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The Supreme Court reversed the decision of the court of appeals reversing Defendant's conviction on the ground that Defendant was denied effective assistance of counsel because, by conceding in the written closing argument elements of the crimes charged, Defendant's attorney conceded guilt without Defendant's consent or acquiescence, holding that no new trial was required. In reversing the conviction, the court of appeals reasoned that defense counsel's concession of one or more elements of a crime is a concession of guilt and that an unconsented-to concession requires a new trial. The Supreme Court reversed, holding (1) defense counsel's concessions of fewer than all of the elements was not a concession of guilt, and therefore, no new trial was required; and (2) counsel's concessions did not amount to trial error under Strickland v. Washington, 466 U.S. 668 (1984). View "State v. Huisman" on Justia Law

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The Supreme Court affirmed the decision of the district court denying Defendant's motion to suppress the evidence discovered during a police officer's chemical "field test" on the contents of a syringe found in Defendant's jacket pocket, holding that a rudimentary chemical field test of a lawfully seized substance is not a constitutionally protected search requiring a warrant. Defendant was placed under arrest after driving with a suspended driver's license and without vehicle insurance. While searching Defendant incident to his arrest, the arresting officer located a used syringe in Defendant's front jacket pocket. When booking Defendant into jail, the officer conducted a field test on the contents of the syringe. The field test came back positive for methamphetamine. Defendant filed a motion to suppress, arguing that the field test of the syringe's contents without a warrant constituted an unlawful search that violated his reasonable expectations of privacy. The district court denied the motion to suppress. The Supreme Court affirmed, holding that Defendant had no reasonable expectation of privacy violated by a test for the presence of methamphetamine in a syringe lawfully seized from his person, and therefore, Defendant could not assert the constitutional protections afforded to a search. View "State v. Funkhouser" on Justia Law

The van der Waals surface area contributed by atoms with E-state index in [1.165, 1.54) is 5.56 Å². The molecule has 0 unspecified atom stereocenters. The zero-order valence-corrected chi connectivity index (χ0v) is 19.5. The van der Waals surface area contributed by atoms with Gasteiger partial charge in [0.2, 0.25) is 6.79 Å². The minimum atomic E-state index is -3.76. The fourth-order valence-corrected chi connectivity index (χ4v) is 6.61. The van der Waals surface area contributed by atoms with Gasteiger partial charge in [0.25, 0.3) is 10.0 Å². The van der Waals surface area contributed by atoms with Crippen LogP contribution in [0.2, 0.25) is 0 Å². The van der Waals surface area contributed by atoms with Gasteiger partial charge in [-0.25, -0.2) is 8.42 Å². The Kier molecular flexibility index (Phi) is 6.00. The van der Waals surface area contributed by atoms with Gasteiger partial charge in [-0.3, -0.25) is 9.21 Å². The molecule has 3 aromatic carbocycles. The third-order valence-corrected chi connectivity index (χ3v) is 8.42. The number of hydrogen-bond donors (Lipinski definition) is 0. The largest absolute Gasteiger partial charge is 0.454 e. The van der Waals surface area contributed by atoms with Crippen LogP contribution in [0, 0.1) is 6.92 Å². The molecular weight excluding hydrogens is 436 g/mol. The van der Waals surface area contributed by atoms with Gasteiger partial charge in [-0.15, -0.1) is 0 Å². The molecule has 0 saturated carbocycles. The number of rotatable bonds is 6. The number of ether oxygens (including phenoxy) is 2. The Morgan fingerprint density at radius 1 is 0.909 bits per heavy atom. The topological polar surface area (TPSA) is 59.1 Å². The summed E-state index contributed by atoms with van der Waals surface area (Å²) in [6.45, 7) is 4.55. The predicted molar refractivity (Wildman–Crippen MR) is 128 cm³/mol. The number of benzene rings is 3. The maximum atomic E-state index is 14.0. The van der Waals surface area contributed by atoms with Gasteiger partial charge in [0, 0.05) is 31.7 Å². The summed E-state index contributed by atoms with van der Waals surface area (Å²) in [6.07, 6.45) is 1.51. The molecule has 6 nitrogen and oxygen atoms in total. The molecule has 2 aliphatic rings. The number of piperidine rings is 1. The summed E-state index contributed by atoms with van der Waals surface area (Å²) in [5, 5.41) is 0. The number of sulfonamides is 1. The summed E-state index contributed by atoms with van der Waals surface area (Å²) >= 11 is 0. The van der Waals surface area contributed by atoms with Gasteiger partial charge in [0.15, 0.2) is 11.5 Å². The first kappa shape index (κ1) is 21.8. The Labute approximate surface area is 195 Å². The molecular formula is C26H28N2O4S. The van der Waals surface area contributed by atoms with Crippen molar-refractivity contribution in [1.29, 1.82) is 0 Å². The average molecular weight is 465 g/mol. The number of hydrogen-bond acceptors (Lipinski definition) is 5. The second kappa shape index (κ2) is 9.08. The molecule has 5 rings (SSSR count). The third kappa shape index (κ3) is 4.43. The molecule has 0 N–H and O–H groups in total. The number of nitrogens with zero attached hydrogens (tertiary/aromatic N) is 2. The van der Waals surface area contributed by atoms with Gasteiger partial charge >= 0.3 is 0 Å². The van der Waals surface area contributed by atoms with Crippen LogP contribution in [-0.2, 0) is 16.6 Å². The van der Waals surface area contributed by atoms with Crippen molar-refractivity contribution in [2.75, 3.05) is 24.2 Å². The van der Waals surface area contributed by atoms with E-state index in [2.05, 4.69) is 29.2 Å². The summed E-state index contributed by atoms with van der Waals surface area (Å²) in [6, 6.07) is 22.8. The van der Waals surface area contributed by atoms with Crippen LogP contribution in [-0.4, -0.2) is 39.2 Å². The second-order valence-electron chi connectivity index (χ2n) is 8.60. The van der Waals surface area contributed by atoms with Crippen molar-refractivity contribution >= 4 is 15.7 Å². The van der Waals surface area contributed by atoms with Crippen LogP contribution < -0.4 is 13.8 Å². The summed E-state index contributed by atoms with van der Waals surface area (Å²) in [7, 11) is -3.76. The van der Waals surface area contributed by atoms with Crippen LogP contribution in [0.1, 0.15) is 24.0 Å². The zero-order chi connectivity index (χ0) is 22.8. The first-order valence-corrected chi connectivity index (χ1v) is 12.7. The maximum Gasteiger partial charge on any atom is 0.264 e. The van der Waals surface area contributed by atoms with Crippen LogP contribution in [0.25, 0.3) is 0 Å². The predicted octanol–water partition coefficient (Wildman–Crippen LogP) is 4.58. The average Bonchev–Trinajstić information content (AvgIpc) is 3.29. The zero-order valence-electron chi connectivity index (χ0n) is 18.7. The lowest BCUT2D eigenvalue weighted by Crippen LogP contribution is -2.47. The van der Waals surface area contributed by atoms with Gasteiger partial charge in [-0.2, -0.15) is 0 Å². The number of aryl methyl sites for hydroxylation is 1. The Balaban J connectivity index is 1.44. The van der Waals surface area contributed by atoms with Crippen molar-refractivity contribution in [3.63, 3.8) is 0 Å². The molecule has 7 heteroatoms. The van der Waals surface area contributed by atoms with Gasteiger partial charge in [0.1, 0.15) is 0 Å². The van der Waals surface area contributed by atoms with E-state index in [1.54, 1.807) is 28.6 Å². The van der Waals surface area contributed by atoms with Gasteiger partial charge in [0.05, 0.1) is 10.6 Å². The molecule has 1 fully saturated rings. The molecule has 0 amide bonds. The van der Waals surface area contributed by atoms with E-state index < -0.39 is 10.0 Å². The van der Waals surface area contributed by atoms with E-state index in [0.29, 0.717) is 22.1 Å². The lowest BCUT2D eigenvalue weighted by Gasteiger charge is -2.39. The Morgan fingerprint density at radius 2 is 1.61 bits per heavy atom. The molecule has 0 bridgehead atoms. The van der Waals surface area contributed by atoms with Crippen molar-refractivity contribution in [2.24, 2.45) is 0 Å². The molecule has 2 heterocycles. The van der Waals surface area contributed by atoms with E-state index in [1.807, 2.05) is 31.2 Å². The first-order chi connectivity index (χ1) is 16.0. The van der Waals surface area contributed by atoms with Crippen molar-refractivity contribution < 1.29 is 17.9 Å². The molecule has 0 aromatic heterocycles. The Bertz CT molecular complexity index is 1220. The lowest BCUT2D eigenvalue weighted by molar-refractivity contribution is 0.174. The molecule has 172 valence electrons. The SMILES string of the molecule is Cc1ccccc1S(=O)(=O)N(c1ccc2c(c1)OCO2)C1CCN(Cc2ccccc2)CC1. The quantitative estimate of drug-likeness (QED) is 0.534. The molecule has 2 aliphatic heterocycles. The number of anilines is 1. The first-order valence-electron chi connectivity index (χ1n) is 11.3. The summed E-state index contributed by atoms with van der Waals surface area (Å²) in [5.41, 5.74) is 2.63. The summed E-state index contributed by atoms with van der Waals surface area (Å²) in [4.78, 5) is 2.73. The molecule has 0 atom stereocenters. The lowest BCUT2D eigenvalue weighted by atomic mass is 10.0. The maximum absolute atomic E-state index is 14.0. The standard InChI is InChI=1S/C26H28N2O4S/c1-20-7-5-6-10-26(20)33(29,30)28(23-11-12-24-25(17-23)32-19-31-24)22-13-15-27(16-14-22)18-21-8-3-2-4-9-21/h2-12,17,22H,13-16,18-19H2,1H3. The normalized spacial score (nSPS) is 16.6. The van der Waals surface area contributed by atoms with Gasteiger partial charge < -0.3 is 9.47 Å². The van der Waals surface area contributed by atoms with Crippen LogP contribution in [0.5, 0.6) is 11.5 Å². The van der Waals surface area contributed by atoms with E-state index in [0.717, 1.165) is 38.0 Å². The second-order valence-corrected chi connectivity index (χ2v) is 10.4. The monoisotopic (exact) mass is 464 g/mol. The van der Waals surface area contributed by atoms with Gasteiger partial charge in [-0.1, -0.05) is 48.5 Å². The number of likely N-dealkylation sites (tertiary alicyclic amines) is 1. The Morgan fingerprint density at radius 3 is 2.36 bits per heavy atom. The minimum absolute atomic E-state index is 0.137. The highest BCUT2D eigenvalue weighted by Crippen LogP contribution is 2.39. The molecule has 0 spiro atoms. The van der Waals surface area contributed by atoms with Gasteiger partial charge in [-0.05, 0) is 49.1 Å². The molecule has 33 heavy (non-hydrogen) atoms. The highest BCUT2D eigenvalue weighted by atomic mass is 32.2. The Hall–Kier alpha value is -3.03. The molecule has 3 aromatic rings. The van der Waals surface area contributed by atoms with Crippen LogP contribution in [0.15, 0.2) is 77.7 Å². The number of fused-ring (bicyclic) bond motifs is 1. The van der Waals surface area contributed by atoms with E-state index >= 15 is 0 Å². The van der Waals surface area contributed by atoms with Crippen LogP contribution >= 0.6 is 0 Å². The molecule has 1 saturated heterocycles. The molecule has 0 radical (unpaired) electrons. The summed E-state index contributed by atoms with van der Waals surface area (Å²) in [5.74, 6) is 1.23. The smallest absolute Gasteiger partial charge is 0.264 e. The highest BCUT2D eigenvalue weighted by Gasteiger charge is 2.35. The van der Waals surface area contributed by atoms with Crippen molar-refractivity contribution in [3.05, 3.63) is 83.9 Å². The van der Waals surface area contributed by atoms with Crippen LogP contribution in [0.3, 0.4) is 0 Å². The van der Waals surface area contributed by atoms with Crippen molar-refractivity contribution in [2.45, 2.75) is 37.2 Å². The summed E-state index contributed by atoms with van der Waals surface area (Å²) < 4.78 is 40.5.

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Koger, an inmate of the Ohio Department of Rehabilitation and Correction (ODRC), is a practicing Rastafarian. Between 2006 and 2018, Koger made several religious-practice accommodation requests, including requests to grow his dreadlocks, keep a religious diet, observe fasts, and commune with other Rastafarians. Alleging that ODRC’s responses were inadequate, Koger brought these claims under the Religious Land Use and Institutionalized Persons Act (RLUIPA) and 42 U.S.C. 1983 against several ODRC officials. The district court granted the defendants summary judgment. The Sixth Circuit affirmed in part. Koger has not shown that the prison’s grooming policy, which provides for an individualized determination of whether an inmate’s hair is “searchable,” prevents him from growing his locks naturally and, therefore, cannot “demonstrate that [the] prison policy substantially burdens [his] religious practice.” It is not clear that ODRC denied Koger the ability to commune with fellow Rastafarians. The court reversed in part. The defendants did not present any government interest to justify the denial of Koger’s religious diet requests. Koger sufficiently alleged equal protection violations. View "Koger v. Mohr" on Justia Law

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Santos, a native of the Dominican Republic, became a lawful permanent U.S. resident in 2006. In 2017, he pleaded guilty to possessing marijuana with intent to deliver. If that crime is the “aggravated felony,” “illicit trafficking in a controlled substance” he is removable, 8 U.S.C. 1227(a)(2)(A)(iii). Santos was taken to the Pike County Correctional Facility, 8 U.S.C. 1226(c). In 2018, an IJ ordered Santos removed. While awaiting the BIA’s decision on remand from the Third Circuit, Santos filed this federal habeas petition, arguing that the Due Process Clause guarantees a bond hearing to an alien detained under section 1226(c) once his detention becomes “unreasonable.” The district court denied relief, finding no evidence that the government had “improperly or unreasonably delayed the regular course of proceedings, or that [it] ha[d] detained him for any purpose other than the resolution of his removal proceedings.” The BIA then held that Santos’s conviction was not an aggravated felony and remanded for a hearing on his application for cancellation of removal. The IJ denied that application, leaving Santos in prison (then more than 30 months). The Third Circuit reversed; his detention has become unreasonable and Santos has a due process right to a bond hearing, at which the government must justify his continued detention by clear and convincing evidence. View "Santos v. Warden Pike County Correctional Facility" on Justia Law